To write effective website text that will be optimized for search, the most important thing is to write for the intended audience. The search engines’ natural language algorithms are highly adept at determining the topics and meaning within website text, so the outdated technique of stuffing text with keywords is not only unnecessary, it is potentially harmful.
There are only two considerations that should be given to search engines when writing website text:
- Give the search engines enough to go on. The rule of thumb is to write 200 to 250 words of text on a page. This is a guideline, not a rule, so don’t fret if your text is 150 words. Remember that the word count includes headlines, subheads, and photo captions, all of which are also highly useful and relevant for the website audience.
- Use the words that your audiences or customers use when describing your products and services. Make sure you avoid industry or technical jargon, and just write in a natural but interesting way. After you’ve written your web text, introduce keywords – the words that potential customers use when doing Internet searches – in a natural way in the text that you write. This will be much easier and more natural if you first write about your products and services using common terms.
Step-by-Step Search Engine Optimization for Blog Posts
Here are the steps for writing effective blog posts that are optimized for search engine visibility:
- Write Your Post First
- Write a Concise, Clear, Benefit-Oriented Headline
- Consider Including Subheads
- Choose a Keyword
- Focus Your Keywords in the First Two Paragraphs
- Link Early, Deeply and Descriptively
- Add a Page Title and Meta Description
Don’t worry about keywords. Just write something that is interesting and relevant to your audience. See my blog post Seven Tips for Writing for Websites for best practices.
Search engines rely heavily on page titles and headlines when determining rankings. Search engines don’t understand puns or plays on words, so your headline should be straightforward.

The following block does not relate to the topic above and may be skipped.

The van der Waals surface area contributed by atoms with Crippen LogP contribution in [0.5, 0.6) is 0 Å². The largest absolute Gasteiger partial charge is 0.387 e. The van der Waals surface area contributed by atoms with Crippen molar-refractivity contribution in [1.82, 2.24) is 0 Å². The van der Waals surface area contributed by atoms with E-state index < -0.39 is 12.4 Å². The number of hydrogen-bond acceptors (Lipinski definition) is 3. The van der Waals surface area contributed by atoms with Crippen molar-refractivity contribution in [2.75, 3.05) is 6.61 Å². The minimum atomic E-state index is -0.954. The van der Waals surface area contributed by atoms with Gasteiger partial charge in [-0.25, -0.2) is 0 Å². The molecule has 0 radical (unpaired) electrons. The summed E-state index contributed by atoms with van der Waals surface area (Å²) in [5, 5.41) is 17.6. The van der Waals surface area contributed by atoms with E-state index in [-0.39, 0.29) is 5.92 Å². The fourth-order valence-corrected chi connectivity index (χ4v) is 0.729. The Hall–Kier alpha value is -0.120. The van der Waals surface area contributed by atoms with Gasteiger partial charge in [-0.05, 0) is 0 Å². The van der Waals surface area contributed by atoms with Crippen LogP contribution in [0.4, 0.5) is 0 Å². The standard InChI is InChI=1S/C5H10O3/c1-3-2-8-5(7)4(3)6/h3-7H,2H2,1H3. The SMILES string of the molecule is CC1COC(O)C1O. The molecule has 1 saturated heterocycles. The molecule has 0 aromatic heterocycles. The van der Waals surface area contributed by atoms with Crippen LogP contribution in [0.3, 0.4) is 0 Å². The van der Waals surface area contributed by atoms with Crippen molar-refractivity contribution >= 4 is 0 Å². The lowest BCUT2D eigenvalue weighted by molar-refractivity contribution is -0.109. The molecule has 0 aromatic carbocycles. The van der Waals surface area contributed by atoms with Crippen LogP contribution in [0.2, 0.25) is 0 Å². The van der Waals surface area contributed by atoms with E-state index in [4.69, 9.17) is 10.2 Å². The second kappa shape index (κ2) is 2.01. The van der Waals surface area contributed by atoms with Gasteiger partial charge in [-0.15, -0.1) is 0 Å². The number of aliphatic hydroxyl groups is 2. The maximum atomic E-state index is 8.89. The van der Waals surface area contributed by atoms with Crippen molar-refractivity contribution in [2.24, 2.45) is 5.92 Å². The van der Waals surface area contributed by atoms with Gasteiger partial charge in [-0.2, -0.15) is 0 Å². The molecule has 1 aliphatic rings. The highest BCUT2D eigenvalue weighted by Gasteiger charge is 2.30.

Subheads also carry a lot of weight with search engines, and their prominence on the page make them a good place to incorporate keywords. They’re also great for readers.
Once you’ve written your post, choose a keyword from the Target Keywords list that is relevant to the page you are optimizing. You can only optimize a page for one keyword (you can include others in the text, but there’s only room for one in the key content areas). Include that keyword as much as is natural in the headline, subheads, text, link text, image captions, title, and description.
Search engines place greater importance on the content early in your page — specifically the headline, subheads and first two paragraphs. Make sure to use your target keyword as often as is natural within this space.
Links help search engines associate the content of a page with other pages and other sites. As with placing keywords, linking is most effective in the first few paragraphs, where search engines focus the most. It is also most effective to use “deep” links to specific pages in your website, rather than only linking to the home page. Be sure to use evergreen URLs that aren’t likely to change or be removed. Finally, don’t just link the words “click here” — write descriptive text as the link and include keywords if it’s natural. Descriptive anchor text tells search engines more about what you are linking to and why it is relevant.
If your site uses the Yoast SEO plugin, this information gets added near the bottom of the edit page in WordPress. Under Focus Keyword, type in the target keyword you selected. Add your SEO Title and a Meta Description in the indicated boxes. Keep in mind that Google search engine results pages (SERPs) often display only the first 67 characters of titles and 156 characters of the meta description. Yoast will give you an SEO score, but don’t fret about it, because Yoast grades on the idea that you should use your target keyword everywhere and frequently, an idea that is quickly becoming obsolete.